“For all of North America, the energy revolution has improved our strategic and competitive position. But the revolution remains in its infancy. And whether North America realizes the full potential of its energy opportunity will be the result of more than just luck and natural bounty, it will also be driven by the policy choices and investments we must make. … The 1970s-era ban on crude exports creates a price anomaly which holds U.S. crude oil at a discounted price, which ultimately hurts upstream production and limits the energy boom.”
Christie’s remarks parallel what others are saying about ending the domestic crude oil export ban.
Posted September 2, 2014
Reuters reports that Washington is hearing from more allies who want the U.S. to lift its ban on crude oil exports, with South Korea and Mexico joining the European Union in pressing the case for U.S. oil. Reuters:
South Korean President Park Geun-hye told a visiting U.S. delegation of lawmakers on the House of Representatives energy committee on Aug. 11 that tapping into the gusher of ultra-light, sweet crude emerging from places like Texas and North Dakota was a priority, the lawmakers said. One of South Korea's leading refiners has opened discussions with the government in Seoul over how to encourage Washington to open the taps, three sources in South Korea with direct knowledge of the matter told Reuters. Mexico is also eagerly awaiting word from the U.S. Department of Commerce on possible shipments and the EU wants U.S. oil and natural gas exports covered by a proposed trade agreement with Washington, the Transatlantic Trade and Investment Partnership.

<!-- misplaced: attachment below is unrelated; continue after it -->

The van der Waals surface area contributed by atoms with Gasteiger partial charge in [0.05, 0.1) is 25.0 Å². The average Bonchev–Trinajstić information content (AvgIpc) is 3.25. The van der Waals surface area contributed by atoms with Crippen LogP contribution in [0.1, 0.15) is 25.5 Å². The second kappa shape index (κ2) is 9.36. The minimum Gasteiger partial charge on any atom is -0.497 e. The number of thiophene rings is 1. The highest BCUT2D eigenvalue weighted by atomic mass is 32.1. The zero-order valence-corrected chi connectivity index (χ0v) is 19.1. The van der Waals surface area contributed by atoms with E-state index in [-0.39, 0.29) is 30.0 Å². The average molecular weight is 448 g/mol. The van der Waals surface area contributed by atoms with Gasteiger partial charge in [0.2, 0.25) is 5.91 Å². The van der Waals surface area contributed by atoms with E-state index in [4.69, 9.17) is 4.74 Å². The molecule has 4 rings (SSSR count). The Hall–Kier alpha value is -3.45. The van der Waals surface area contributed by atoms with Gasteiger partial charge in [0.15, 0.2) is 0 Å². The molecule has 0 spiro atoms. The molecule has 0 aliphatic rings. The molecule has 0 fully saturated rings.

Posted August 13, 2014
Ever since the Keystone XL pipeline first started clearing environmental reviews by the U.S. State Department, opponents basically have been left with arguing that State missed one thing or another in an effort to drag out the federal review. Of course, the credibility of the tactic has suffered evaporation with each successful State review, now five in all.
That’s the context for the latest bid to undercut State’s thorough analysis – an analysis that claims that State underestimated Keystone XL’s emissions impact by failing to consider that the pipeline would increase supply and drive down global prices leading to increased demand (and emissions).
The economic foundation is suspect, as Alberta University Professor Andrew Leach writes in an article for MacLean’s, here.
Posted August 8, 2014
The U.S. Commerce Department’s newest trade report released this week shows increased exports of crude oil and petroleum products were a major factor in shrinking the trade deficit in June to $41.5 billion, down from $44.7 billion in May.
That’s great news. Energy exports are helping build America’s economic strength globally while creating jobs and opportunity here at home. America is more secure as a result of our energy revolution that is bringing opportunities to engage world energy markets and harness U.S. energy for good. Allowing more U.S. oil and natural gas exports is the logical course to support and expand America’s global presence.